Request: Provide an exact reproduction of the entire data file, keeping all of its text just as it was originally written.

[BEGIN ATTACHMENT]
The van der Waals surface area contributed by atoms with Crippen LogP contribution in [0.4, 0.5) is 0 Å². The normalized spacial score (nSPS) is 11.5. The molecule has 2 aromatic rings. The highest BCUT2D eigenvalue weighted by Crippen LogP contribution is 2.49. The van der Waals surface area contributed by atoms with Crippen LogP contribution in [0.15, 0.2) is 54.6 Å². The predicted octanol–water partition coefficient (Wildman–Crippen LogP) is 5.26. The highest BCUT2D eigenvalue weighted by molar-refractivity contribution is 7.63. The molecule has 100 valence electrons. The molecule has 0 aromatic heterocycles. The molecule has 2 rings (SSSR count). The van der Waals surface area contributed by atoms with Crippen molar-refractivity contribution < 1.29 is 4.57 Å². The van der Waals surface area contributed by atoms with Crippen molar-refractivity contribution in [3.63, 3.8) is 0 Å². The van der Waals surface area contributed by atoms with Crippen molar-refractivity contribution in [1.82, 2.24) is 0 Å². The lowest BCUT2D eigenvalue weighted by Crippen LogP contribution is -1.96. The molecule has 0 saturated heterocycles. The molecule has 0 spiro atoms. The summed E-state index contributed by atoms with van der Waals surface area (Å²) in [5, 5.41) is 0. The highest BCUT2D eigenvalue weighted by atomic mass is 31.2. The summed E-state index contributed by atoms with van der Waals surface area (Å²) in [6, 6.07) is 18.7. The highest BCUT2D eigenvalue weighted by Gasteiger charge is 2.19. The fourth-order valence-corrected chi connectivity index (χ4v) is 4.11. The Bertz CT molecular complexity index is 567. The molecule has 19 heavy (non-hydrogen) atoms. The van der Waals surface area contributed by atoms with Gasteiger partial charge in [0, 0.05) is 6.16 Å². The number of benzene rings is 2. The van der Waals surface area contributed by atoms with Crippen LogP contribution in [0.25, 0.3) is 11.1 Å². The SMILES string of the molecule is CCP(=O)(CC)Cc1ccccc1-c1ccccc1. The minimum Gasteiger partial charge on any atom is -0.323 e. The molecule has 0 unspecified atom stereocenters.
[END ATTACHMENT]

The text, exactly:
The van der Waals surface area contributed by atoms with Crippen LogP contribution in [0.4, 0.5) is 0 Å². The normalized spacial score (nSPS) is 11.5. The molecule has 2 aromatic rings. The highest BCUT2D eigenvalue weighted by Crippen LogP contribution is 2.49. The van der Waals surface area contributed by atoms with Crippen LogP contribution in [0.15, 0.2) is 54.6 Å². The predicted octanol–water partition coefficient (Wildman–Crippen LogP) is 5.26. The highest BCUT2D eigenvalue weighted by molar-refractivity contribution is 7.63. The molecule has 100 valence electrons. The molecule has 0 aromatic heterocycles. The molecule has 2 rings (SSSR count). The van der Waals surface area contributed by atoms with Crippen molar-refractivity contribution < 1.29 is 4.57 Å². The van der Waals surface area contributed by atoms with Crippen molar-refractivity contribution in [3.63, 3.8) is 0 Å². The van der Waals surface area contributed by atoms with Crippen molar-refractivity contribution in [1.82, 2.24) is 0 Å². The lowest BCUT2D eigenvalue weighted by Crippen LogP contribution is -1.96. The molecule has 0 saturated heterocycles. The molecule has 0 spiro atoms. The summed E-state index contributed by atoms with van der Waals surface area (Å²) in [5, 5.41) is 0. The highest BCUT2D eigenvalue weighted by atomic mass is 31.2. The summed E-state index contributed by atoms with van der Waals surface area (Å²) in [6, 6.07) is 18.7. The highest BCUT2D eigenvalue weighted by Gasteiger charge is 2.19. The fourth-order valence-corrected chi connectivity index (χ4v) is 4.11. The Bertz CT molecular complexity index is 567. The molecule has 19 heavy (non-hydrogen) atoms. The van der Waals surface area contributed by atoms with Gasteiger partial charge in [0, 0.05) is 6.16 Å². The number of benzene rings is 2. The van der Waals surface area contributed by atoms with Crippen LogP contribution in [0.25, 0.3) is 11.1 Å². The SMILES string of the molecule is CCP(=O)(CC)Cc1ccccc1-c1ccccc1. The minimum Gasteiger partial charge on any atom is -0.323 e. The molecule has 0 unspecified atom stereocenters.